Perpetual Decluttering

“Clutter is nothing more than postponed decisions.” ― Barbara Hemphill

Over the past several years I have gone through a constant process of decluttering.  Last year it culminated in me getting rid of 1000 items in one year.  That was everything from pens to a wedding dress.  I was moving from a four floor house in the UK to an apartment in Paris that was less than 300 square feet.  This year I stopped calculating.  I knew I could not keep excessive items, because there literally was no space for them.  But today I gave away several items, and I felt a tiny sting.

One of these items was a backpack, which I have worn the past two years on the Camino de Santiago.  These were walking pilgrimages that lasted for days.  It held significance for me, and I would have kept that backpack for longer, but it began to fall apart.  I also gave away a tank top, which I wore on many first dates this past year.  It was a flattering color, but I admit it has seen better days.  I parted with a light sweater which brought warmth on numerous trips. 

I realize for me decluttering is an ongoing cleansing I must do.  Certain items are easy for me to get rid of, but others I have been putting off.  I want to keep these items until they must be disposed of.  But I can’t help but wonder why.  Why am I waiting till these items are in torn conditions?  Don’t I deserve more than this?  I am not struggling.  I have more items to utilize.  These items do not have to last forever, so why do I wait until they are totally worn to release them?  I wonder “What does that say about me and how I value myself?” 

How am I trying to show my value and worth to the world if I continue to wear these clothes to the ground?  If I keep everything, there is no space to let in new experiences.  Having these thoughts, I wanted to make a different choice. And with that I let them go.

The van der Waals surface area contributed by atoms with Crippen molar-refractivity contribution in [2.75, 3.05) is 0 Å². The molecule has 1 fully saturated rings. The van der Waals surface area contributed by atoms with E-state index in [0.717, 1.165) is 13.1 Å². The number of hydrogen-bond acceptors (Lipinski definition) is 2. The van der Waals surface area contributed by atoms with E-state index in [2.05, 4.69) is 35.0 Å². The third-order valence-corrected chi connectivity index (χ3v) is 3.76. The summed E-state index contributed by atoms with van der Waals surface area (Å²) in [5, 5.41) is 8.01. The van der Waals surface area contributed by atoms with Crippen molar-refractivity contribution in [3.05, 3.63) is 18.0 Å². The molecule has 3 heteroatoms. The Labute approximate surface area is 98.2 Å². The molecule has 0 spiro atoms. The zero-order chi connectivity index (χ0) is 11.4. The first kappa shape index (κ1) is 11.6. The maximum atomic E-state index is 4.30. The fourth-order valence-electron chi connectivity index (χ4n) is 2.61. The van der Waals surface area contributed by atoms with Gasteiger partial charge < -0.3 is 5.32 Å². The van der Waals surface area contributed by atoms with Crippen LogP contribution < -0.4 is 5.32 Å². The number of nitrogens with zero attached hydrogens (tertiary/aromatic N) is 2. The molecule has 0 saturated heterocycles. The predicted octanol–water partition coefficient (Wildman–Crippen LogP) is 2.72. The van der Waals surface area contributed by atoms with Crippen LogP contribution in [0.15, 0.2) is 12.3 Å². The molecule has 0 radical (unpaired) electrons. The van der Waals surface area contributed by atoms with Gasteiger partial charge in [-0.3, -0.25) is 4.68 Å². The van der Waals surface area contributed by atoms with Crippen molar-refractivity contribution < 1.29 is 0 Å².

“Clutter is anything that does not support your better self.” ― Eleanor Brownn

me, my bookbag, and my friend Isabella on the camino

Small Home Treasures

         “Tiny houses empower you to more specifically choose how you want to live.”-Ethan Waldman

         Anyone close to me could tell you, I am not much of a detail-oriented person.  I see the big picture, but not all the little pieces.  Yet with living in a small home, there is not much space to roam.  One cannot help but see the nuances that arise. 

         I can notice when new dust settles into a certain area, and for some reason I take more pride in ridding that dust.  Even though I have no current visitors to my 290 square foot apartment, it’s important that it stays as clean as possible.  There is not much space for excess food, toiletries, or clothes.  All that is within these four walls must have a purpose.  I do not buy more than I need, because there is nowhere to store this.  This must be a combination of tiny home living and not living in America, where I can feel compelled to buy all shiny objects that are within my sight.  

         I’m learning the difference of want and need.

I also have been home more to recognize how the atmosphere of the room shifts throughout a twenty-four hour period.  When I first moved here, it was dark until 800 am, but now the sun seems to rise closer to 700.  My two dogs and I notice how the minutes of daylight have extended.  Puzo and Bella shift their bodies with the sunlight, almost as if their torsos are hands of a sundial.  I have made makeshift dog beds for them to pivot towards the rays, tanning as tourists do on a summer holiday.

Could I use more space? Oui.

Do I need more space to make me more happy? Not necessarily.  

There is a sense of contentedness here.  I have time.  I have all that I need.  I take pride in what I do own.  And I can simply be, as I also shift my body towards the sun with my dogs.